Israel has a history of killing its opponents, within occupied-Palestine and abroad. Assassinations became common after the outbreak of the Second Intifada in 2000 and were sanctioned by the Israeli Supreme Court following the 2006 ruling in the Targeted Killing case, which reversed a 2002 decision that initially deemed the policy “non-justiciable”.
However, while Israel has the means to kill Palestinian resistance leaders it may not have the political will. It knows that such killings have a limited effect on ending political violence. The 2004 assassination of Hamas founder and spiritual leader Sheikh Ahmed Yassin as he left a local mosque in his wheelchair, for example, certainly didn’t end Israel’s security concerns.
In neighbouring Lebanon, Israel’s assassination of the Secretary-General of Hezbollah, Sayyid Abbas Al-Musawi, was counter-productive, as he was succeeded by his “more charismatic and capable” protégé, Sayyid Hassan Nasrallah. The repercussions of this were felt beyond Israel with the 1992 Israel Embassy attack in Argentina, while the movement under Nasrallah’s leadership has become more powerful than ever; it is known as the world’s most heavily armed non-state actor, and so remains a serious threat to Israel.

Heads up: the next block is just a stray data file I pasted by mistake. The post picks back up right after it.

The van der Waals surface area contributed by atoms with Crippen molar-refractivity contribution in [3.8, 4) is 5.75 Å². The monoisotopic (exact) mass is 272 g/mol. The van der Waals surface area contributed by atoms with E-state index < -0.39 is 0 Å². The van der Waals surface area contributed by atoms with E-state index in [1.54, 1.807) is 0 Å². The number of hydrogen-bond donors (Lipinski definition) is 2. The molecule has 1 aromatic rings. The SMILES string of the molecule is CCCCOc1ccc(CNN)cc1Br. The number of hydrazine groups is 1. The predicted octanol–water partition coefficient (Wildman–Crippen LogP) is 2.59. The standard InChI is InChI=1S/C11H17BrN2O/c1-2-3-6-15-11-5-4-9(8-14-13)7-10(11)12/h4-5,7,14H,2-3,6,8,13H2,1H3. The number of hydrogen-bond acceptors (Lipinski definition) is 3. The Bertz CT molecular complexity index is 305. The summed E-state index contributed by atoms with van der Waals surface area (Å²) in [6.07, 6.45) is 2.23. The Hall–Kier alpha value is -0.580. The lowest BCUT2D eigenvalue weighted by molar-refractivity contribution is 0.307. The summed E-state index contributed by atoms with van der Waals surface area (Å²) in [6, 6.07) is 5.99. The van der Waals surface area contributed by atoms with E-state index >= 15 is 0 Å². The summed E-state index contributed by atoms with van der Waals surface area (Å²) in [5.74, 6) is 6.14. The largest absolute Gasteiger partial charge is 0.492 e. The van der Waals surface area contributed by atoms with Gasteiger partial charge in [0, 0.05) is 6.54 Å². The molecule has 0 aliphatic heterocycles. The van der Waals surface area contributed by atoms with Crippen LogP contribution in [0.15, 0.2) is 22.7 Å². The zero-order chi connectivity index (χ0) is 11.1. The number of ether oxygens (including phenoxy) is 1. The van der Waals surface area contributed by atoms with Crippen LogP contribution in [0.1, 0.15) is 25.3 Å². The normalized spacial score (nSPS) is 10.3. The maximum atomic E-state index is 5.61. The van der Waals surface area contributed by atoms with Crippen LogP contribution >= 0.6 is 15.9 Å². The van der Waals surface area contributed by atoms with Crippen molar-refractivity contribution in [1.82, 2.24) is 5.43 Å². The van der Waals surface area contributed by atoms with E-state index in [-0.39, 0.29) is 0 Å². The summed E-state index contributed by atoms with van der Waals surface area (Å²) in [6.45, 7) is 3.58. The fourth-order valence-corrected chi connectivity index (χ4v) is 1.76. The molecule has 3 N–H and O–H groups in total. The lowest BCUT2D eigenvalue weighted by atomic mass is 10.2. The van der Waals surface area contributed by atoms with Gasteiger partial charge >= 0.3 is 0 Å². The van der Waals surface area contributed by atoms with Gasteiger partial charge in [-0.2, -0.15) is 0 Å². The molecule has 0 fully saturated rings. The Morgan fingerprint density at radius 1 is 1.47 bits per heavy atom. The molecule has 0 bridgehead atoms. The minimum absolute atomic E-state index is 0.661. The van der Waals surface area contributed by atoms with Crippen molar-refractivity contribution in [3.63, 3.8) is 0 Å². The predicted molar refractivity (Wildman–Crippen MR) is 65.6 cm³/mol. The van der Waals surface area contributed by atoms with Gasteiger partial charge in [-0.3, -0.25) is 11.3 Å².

Over the past two months, 19 Israelis have died in low-level operations carried out by Palestinians, including some citizens of Israel. The failure of the state to deter and prevent such attacks has illustrated the desperation and frustration felt by Tel Aviv in the handling of this security issue. Nothing else explains the serious consideration being given to a return to the assassination policy while ignoring the frequent extrajudicial killings of Palestinians by Israeli settlers and security forces, as well as the aggression and provocation against Al-Aqsa Mosque in recent weeks.
Israel should be prepared for an unprecedented armed response to any targeted killings of Palestinian leaders. Such a response will not be limited to the Gaza Strip or parts of the occupied-West Bank.
“Sinwar is not the worst of enemies,” opined Gideon Levy in Haaretz. “His successor will be worse. Sinwar will also not be the first Yahya of Hamas that Israel eliminates to no avail. The removal of Yahya Ayyash, his predecessor, didn’t give Israel anything but a wave of suicide bombings in which 60 Israelis were killed.”
Targeted killings may offer a short-term tactical result but will not solve Israel’s evolving security challenges which must be contextualised in the face of continued illegal settlement expansion and occupation. Israel knows that killing resistance leaders won’t kill the will or the legitimate right to resist its military occupation.
The views expressed in this article belong to the author and do not necessarily reflect the editorial policy of Middle East Monitor.